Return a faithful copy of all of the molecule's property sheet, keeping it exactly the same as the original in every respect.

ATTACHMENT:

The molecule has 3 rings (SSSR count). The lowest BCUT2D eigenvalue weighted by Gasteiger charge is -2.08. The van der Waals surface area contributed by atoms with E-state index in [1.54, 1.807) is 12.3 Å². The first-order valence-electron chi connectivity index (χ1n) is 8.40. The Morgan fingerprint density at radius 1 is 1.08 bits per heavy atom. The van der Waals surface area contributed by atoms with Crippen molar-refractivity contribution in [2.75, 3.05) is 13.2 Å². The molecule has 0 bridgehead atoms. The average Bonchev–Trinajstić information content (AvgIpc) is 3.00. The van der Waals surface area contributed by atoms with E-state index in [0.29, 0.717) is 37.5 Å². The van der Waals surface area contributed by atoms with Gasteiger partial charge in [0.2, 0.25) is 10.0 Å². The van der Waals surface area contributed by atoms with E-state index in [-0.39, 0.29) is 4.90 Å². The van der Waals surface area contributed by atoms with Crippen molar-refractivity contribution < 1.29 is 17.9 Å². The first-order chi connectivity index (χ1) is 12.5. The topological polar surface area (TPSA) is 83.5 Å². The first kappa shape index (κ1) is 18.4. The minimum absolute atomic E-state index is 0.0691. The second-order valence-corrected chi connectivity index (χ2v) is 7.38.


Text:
The molecule has 3 rings (SSSR count). The lowest BCUT2D eigenvalue weighted by Gasteiger charge is -2.08. The van der Waals surface area contributed by atoms with E-state index in [1.54, 1.807) is 12.3 Å². The first-order valence-electron chi connectivity index (χ1n) is 8.40. The Morgan fingerprint density at radius 1 is 1.08 bits per heavy atom. The van der Waals surface area contributed by atoms with Crippen molar-refractivity contribution in [2.75, 3.05) is 13.2 Å². The molecule has 0 bridgehead atoms. The average Bonchev–Trinajstić information content (AvgIpc) is 3.00. The van der Waals surface area contributed by atoms with E-state index in [0.29, 0.717) is 37.5 Å². The van der Waals surface area contributed by atoms with Gasteiger partial charge in [0.2, 0.25) is 10.0 Å². The van der Waals surface area contributed by atoms with E-state index in [-0.39, 0.29) is 4.90 Å². The van der Waals surface area contributed by atoms with Crippen molar-refractivity contribution < 1.29 is 17.9 Å². The first-order chi connectivity index (χ1) is 12.5. The topological polar surface area (TPSA) is 83.5 Å². The first kappa shape index (κ1) is 18.4. The minimum absolute atomic E-state index is 0.0691. The second-order valence-corrected chi connectivity index (χ2v) is 7.38.